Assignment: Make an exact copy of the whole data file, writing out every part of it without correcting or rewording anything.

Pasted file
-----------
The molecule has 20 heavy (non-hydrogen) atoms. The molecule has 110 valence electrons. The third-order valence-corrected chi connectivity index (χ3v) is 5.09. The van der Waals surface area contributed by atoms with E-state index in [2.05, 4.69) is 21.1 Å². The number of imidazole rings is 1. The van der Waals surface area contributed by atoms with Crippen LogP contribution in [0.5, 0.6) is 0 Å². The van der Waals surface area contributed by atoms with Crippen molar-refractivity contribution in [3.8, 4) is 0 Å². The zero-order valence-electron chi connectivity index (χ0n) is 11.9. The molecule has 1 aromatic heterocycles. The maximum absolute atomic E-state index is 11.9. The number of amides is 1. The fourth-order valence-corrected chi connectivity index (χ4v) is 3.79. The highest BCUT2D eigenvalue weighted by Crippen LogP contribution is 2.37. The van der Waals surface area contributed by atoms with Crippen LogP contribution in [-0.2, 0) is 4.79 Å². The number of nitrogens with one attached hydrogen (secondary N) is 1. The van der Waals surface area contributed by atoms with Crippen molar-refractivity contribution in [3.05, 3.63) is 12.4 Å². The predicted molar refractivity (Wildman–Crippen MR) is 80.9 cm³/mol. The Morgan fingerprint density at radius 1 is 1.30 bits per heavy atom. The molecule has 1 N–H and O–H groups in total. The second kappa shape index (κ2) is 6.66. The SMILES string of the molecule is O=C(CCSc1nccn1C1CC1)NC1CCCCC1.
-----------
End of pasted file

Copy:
The molecule has 20 heavy (non-hydrogen) atoms. The molecule has 110 valence electrons. The third-order valence-corrected chi connectivity index (χ3v) is 5.09. The van der Waals surface area contributed by atoms with E-state index in [2.05, 4.69) is 21.1 Å². The number of imidazole rings is 1. The van der Waals surface area contributed by atoms with Crippen LogP contribution in [0.5, 0.6) is 0 Å². The van der Waals surface area contributed by atoms with Crippen molar-refractivity contribution in [3.8, 4) is 0 Å². The zero-order valence-electron chi connectivity index (χ0n) is 11.9. The molecule has 1 aromatic heterocycles. The maximum absolute atomic E-state index is 11.9. The number of amides is 1. The fourth-order valence-corrected chi connectivity index (χ4v) is 3.79. The highest BCUT2D eigenvalue weighted by Crippen LogP contribution is 2.37. The van der Waals surface area contributed by atoms with Crippen LogP contribution in [-0.2, 0) is 4.79 Å². The number of nitrogens with one attached hydrogen (secondary N) is 1. The van der Waals surface area contributed by atoms with Crippen molar-refractivity contribution in [3.05, 3.63) is 12.4 Å². The predicted molar refractivity (Wildman–Crippen MR) is 80.9 cm³/mol. The Morgan fingerprint density at radius 1 is 1.30 bits per heavy atom. The molecule has 1 N–H and O–H groups in total. The second kappa shape index (κ2) is 6.66. The SMILES string of the molecule is O=C(CCSc1nccn1C1CC1)NC1CCCCC1.